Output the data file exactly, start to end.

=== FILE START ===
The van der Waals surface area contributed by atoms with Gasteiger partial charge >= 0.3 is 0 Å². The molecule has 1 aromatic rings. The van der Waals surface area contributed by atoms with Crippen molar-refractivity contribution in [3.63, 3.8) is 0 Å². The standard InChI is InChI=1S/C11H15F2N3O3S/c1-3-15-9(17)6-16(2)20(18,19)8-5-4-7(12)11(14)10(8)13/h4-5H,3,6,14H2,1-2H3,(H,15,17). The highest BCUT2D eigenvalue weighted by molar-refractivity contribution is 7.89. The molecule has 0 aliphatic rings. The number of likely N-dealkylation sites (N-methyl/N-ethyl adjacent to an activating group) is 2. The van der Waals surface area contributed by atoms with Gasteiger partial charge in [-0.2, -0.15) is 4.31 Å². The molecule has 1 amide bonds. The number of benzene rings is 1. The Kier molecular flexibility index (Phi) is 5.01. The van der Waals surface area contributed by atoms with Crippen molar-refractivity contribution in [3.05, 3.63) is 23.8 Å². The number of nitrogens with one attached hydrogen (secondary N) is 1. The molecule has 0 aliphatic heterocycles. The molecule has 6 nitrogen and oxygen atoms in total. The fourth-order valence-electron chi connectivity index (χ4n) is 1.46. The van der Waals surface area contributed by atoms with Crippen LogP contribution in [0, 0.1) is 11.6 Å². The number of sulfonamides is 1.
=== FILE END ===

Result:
The van der Waals surface area contributed by atoms with Gasteiger partial charge >= 0.3 is 0 Å². The molecule has 1 aromatic rings. The van der Waals surface area contributed by atoms with Crippen molar-refractivity contribution in [3.63, 3.8) is 0 Å². The standard InChI is InChI=1S/C11H15F2N3O3S/c1-3-15-9(17)6-16(2)20(18,19)8-5-4-7(12)11(14)10(8)13/h4-5H,3,6,14H2,1-2H3,(H,15,17). The highest BCUT2D eigenvalue weighted by molar-refractivity contribution is 7.89. The molecule has 0 aliphatic rings. The number of likely N-dealkylation sites (N-methyl/N-ethyl adjacent to an activating group) is 2. The van der Waals surface area contributed by atoms with Gasteiger partial charge in [-0.2, -0.15) is 4.31 Å². The molecule has 1 amide bonds. The number of benzene rings is 1. The Kier molecular flexibility index (Phi) is 5.01. The van der Waals surface area contributed by atoms with Crippen molar-refractivity contribution in [3.05, 3.63) is 23.8 Å². The number of nitrogens with one attached hydrogen (secondary N) is 1. The molecule has 0 aliphatic heterocycles. The molecule has 6 nitrogen and oxygen atoms in total. The fourth-order valence-electron chi connectivity index (χ4n) is 1.46. The van der Waals surface area contributed by atoms with Crippen LogP contribution in [0, 0.1) is 11.6 Å². The number of sulfonamides is 1.